European gas – a question of timing
European gas prices have fallen dramatically this year, down 50% year-to-date, reports Barclays Capital. Near term, the bank sees little prospect of improvement, with storage levels now 42% above the five-year average and new supply still being added. However, it does see geopolitics, along with normal seasonality, as having the potential to provide some relief into year-end.
Longer term, all of its analysis suggests that imports of natural gas into Europe need to increase with the region moving from a 'sink’ for LNG to a genuine demand centre – something the bank sees as feasible by the end of 2021.
From a company perspective, the bank sees Equinor, OMV and Shell as most exposed to gas prices and, as such, expects potential downgrades to consensus capping share price performance over the next three months. However, at the same time, it is becoming more confident that the global gas market tightens from 2020 and therefore sees any weakness as an attractive entry point.
Highlighting key trends, Barclays Capital notes:
Gas prices to remain weak in the near term: The Dutch TTF and UK NBP benchmark gas prices are down 46% and 53% respectively year-to-date. This follows a milder than normal winter with the build-up of inventories intensified by stockpiling ahead of the expiry of a key transit deal from Russia at year-end. Gas inventories are now 42% above the five-year average, new LNG supply is still entering the mix, with demand unlikely to recover until the winter the Bank expects prices to remain depressed until at least October 2019.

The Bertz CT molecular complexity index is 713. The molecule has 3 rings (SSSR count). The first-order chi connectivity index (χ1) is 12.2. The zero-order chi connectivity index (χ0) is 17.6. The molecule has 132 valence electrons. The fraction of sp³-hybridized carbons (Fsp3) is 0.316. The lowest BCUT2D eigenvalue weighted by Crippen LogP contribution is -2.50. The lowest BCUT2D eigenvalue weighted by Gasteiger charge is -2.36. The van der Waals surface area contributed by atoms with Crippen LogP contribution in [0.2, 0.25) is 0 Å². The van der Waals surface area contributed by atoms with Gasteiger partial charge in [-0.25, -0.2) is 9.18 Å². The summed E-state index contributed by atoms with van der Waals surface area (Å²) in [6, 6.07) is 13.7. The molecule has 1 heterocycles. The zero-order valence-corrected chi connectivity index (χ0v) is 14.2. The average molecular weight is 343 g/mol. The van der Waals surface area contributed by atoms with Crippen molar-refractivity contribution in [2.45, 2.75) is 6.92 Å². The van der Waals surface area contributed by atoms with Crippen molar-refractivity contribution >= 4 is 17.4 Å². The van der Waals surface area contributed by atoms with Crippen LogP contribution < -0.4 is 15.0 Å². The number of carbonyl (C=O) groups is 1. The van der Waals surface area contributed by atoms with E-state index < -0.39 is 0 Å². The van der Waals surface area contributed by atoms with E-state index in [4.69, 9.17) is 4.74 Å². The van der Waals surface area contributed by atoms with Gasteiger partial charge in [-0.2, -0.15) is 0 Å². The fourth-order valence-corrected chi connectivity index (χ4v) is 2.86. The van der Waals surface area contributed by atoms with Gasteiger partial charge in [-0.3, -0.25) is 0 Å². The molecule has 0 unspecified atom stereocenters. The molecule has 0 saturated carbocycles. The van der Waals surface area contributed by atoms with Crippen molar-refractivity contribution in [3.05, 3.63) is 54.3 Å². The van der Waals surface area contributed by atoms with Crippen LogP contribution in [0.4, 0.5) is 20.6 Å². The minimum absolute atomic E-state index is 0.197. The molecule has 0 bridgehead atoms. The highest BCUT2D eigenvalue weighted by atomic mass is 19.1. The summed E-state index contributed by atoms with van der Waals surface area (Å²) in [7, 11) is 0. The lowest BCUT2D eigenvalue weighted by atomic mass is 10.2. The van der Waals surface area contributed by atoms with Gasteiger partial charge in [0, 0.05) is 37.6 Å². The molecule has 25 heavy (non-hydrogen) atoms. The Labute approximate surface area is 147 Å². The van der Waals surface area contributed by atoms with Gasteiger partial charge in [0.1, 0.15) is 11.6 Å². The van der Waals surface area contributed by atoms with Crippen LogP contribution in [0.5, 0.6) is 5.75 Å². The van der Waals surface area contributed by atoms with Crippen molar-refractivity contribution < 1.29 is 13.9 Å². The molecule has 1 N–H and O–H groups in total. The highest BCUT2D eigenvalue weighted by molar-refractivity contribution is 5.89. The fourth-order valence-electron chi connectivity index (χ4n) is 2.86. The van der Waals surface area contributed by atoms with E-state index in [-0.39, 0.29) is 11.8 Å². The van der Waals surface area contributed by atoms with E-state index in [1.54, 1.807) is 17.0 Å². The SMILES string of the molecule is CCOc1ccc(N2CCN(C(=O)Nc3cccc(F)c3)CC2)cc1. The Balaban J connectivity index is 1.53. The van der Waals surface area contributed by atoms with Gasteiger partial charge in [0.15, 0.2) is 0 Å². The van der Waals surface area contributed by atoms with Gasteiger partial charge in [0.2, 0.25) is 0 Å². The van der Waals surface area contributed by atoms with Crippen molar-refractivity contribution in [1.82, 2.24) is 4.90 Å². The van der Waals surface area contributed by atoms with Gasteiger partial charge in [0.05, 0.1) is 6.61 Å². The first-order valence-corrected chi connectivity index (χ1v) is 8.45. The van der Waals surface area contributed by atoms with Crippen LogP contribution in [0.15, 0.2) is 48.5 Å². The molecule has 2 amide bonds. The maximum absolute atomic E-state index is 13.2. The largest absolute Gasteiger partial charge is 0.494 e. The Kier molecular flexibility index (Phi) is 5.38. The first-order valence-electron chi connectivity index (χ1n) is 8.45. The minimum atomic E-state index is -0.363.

Europe to become more reliant on imports: Gas imports are forecast to increase by ~70bncm over 2018–2025, or 3.2%/y, versus demand growth of ~1%/y. This reflects a decline in production and, although new pipeline capacity is coming online from Russia and Azerbaijan, LNG imports are expected to play a larger role with Europe’s role changing from a 'sink' to a genuine demand centre from 2021.
LNG market to tighten from the end of 2020: A global LNG supply deficit of 19mn tonnes is forecast in 2021, rising to 40mn tonnes by 2023. This has positive implications for gas pricing in Europe with the region becoming increasingly dependent on imports.
Company exposure is well known, timing is key: Equinor, OMV and Shell are the most exposed stocks to global natural gas prices and are likely therefore to see downgrades to consensus in the near term. This, however, does not change the bank’s underlying view of a tightening global gas market and presents an attractive opportunity to build a position, in its view.
Geopolitics may provide some relief at year-end: Ukraine is a key supply route for Russian natural gas to Europe, delivering ~18% of Europe's total needs. A 10-year transit deal with Gazprom expires at year-end, and any failure to renew it may drive down inventory levels more quickly than forecast, especially if the Nord Stream 2 pipeline is delayed into 2020, as now appears more likely.